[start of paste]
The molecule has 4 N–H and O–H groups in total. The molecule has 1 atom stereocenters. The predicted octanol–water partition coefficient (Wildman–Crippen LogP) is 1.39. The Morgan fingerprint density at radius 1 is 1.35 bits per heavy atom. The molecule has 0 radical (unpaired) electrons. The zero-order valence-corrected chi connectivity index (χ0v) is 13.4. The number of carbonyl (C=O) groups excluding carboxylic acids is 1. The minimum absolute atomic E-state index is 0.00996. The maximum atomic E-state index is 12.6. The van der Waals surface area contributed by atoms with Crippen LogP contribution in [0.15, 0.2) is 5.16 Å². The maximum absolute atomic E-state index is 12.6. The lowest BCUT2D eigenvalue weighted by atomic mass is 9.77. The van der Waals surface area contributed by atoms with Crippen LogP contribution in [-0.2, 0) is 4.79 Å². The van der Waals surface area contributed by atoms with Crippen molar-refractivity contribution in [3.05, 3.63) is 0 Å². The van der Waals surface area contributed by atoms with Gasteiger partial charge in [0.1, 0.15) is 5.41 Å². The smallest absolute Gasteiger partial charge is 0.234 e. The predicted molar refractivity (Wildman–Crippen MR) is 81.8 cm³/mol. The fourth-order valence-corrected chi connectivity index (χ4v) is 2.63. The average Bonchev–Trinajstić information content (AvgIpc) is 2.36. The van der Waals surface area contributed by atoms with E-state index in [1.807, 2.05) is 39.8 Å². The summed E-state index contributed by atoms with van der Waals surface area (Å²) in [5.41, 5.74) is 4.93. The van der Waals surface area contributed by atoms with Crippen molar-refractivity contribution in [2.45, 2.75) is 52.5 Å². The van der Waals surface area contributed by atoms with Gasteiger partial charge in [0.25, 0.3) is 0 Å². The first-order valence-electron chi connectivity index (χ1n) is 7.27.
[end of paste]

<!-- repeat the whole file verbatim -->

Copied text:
The molecule has 4 N–H and O–H groups in total. The molecule has 1 atom stereocenters. The predicted octanol–water partition coefficient (Wildman–Crippen LogP) is 1.39. The Morgan fingerprint density at radius 1 is 1.35 bits per heavy atom. The molecule has 0 radical (unpaired) electrons. The zero-order valence-corrected chi connectivity index (χ0v) is 13.4. The number of carbonyl (C=O) groups excluding carboxylic acids is 1. The minimum absolute atomic E-state index is 0.00996. The maximum atomic E-state index is 12.6. The van der Waals surface area contributed by atoms with Crippen LogP contribution in [0.15, 0.2) is 5.16 Å². The maximum absolute atomic E-state index is 12.6. The lowest BCUT2D eigenvalue weighted by atomic mass is 9.77. The van der Waals surface area contributed by atoms with Crippen LogP contribution in [-0.2, 0) is 4.79 Å². The van der Waals surface area contributed by atoms with Crippen molar-refractivity contribution in [3.05, 3.63) is 0 Å². The van der Waals surface area contributed by atoms with Gasteiger partial charge in [0.1, 0.15) is 5.41 Å². The smallest absolute Gasteiger partial charge is 0.234 e. The predicted molar refractivity (Wildman–Crippen MR) is 81.8 cm³/mol. The fourth-order valence-corrected chi connectivity index (χ4v) is 2.63. The average Bonchev–Trinajstić information content (AvgIpc) is 2.36. The van der Waals surface area contributed by atoms with E-state index in [1.807, 2.05) is 39.8 Å². The summed E-state index contributed by atoms with van der Waals surface area (Å²) in [5.41, 5.74) is 4.93. The van der Waals surface area contributed by atoms with Crippen molar-refractivity contribution in [2.45, 2.75) is 52.5 Å². The van der Waals surface area contributed by atoms with Gasteiger partial charge in [0.25, 0.3) is 0 Å². The first-order valence-electron chi connectivity index (χ1n) is 7.27.